Armenia: Risk Assessment
Country Risk Rating
Business Climate Rating
- Significant mining resources (molybdenum, copper, gold)
- Significant support form international organizations and the diaspora
- Member of the Eurasian Economic Union (EAEU)
- Geographically isolated, aggravated by a lack of inffrastructure
- Strong dependence on Russia (trade: 20% of exports and 30% of imports, FDI, loans, transfers of migrants)
- Persistently high level of unemployment
- High level of corruption
- Conflict with Azerbaijan regarding Nagorno-Karabakh
Recovery Dependent on External Factors
After a technical recession at the end of 2016, growth rebounded in 2017, supported by the recovery of activity in Russia and the slight rise in the price of commodities. In 2018, the pace of activity should be determined and constrained by these same factors, given the dependence on the economic health of Russia neighbor and world metal prices, and the weakness of domestic growth drivers. In effect, even a very slight growth recovery n Russia would favor exports (almost one quarter of Armenian exports are destined for Russia). It would also encourage household consumption through expatriate transfers (more than 15% of GDP, 70% of which are from Russia), which are set to return to 2007 levels after their fall in 2016. Industrial production, which is highly dependent on the metals sector (50% of exports and almost 10% of GDP, half of which is for copper), should continue to benefit from the moderate rise in world prices, even if the low prices compared to their pre-2014 levels would still constrain investment. The start of production of the Amulsar gold mine planned for 2018 could, however, promote industrial activity beyond its current growth rate.
For domestic determining factors, the degraded business environment, poor infrastructure and the competitive deficit will continue to weigh negatively on potential growth. Moreover, unlike other countries in the region, Armenia maintains an unemployment rate close to the level reached during the 2009 crisis (18.5%), despite a period of high emigration in 2011-2013. Low labor market pressures are holding back underlying inflation, which has been negative since 2016. Total inflation, however, should increase, driven by rising food and commodity prices, as well as continued monetary easing (interest rate cut from 8.75% to 6.0% between January 2016 and February 2017).
Continued Budget Consolidation and Slight Decrease in the Current Account Deficit
The government should continue to reduce the budget deficit through the consolidation efforts undertaken since 2016 with the support of the IMF. The implementation of the new Tax Code in 2017 has already led to an increase in tax revenue of around 0.7 percentage point of the GDP, for an estimated potential of 2 percentage points of the GDP over the medium term. Submitted to the National Assembly in October 2017, the revision of the fiscal rule adopted in 2008 should make it possible to make the adjustment at a pace more adapted to the position of the economy in the cycle, and at the lowest cost for potential growth – a victim of cuts to infrastructure spending in recent years. Although the consolidation effort should be carried out at a more moderate pace in 2018, the government should nevertheless continue to introduce major structural reforms, both in terms of social protection and public enterprises: the pension reform adopted in 2014 should finally be implemented on a large scale, with the introduction of mandatory contribution for all employees in July 2018, while the reforms initiated in the utility sector (electricity and water) should reduce the losses associated with certain public enterprises.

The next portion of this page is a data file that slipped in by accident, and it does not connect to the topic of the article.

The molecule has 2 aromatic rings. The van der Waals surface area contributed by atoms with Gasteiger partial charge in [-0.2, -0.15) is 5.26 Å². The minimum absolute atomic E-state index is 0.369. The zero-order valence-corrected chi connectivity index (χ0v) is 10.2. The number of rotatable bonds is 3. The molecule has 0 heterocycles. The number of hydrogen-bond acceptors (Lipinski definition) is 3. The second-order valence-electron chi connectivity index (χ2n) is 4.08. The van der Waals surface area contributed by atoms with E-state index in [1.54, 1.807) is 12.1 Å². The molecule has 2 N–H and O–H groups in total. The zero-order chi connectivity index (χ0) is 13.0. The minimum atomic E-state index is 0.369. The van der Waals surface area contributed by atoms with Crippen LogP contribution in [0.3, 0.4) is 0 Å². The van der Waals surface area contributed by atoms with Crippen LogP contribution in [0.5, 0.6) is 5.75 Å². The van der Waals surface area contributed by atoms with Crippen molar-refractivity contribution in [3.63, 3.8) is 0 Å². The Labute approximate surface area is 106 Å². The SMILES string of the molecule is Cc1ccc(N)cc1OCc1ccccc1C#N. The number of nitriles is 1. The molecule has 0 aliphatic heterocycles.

Despite a slight improvement, the current account balance is likely to remain in deficit in 2018. After widening in 2017 – as a result of a recovery in domestic demand that ended a period of sharply reduced imports –, the deterioration is expected to only be partially reversed in 2018. In fact, the growth in export earnings and transfers would remain moderate.
Institutions Change, but the Pressures Remain
The presidential elections will take place in April 2018. However, 2018 will be marked by the transition to a parliamentary system, in accordance with the constitutional amendments adopted at the end of 2015 via referendum. While President Serzh Sargsyan cannot run for a third presidential term, he could, however, occupy the office of prime minister given that his party (Republican Party of Armenia, PRA) won the parliamentary elections of April 2017 (58 seats won out of 105 in the Assembly). At the same time, pressures for social change are mounting, with unemployment concentrated in cities (four times higher than in rural areas) and among young people (twice as high as for the rest of the population), in addition to widespread corruption and regional inequalities.
At the geopolitical level, the dispute with Azerbaijan over the territory of Nagorno-Karabakh, officially Azeri but populated mostly by Armenians, has given rise to regular shootings since the Four Day War in April 2016. While the Russian military base in Gyumri seems to maintain and preserve the rest of the Armenian territory from overflowing conflict, security in the Nagorno-Karabakh region remains under threat in the medium term.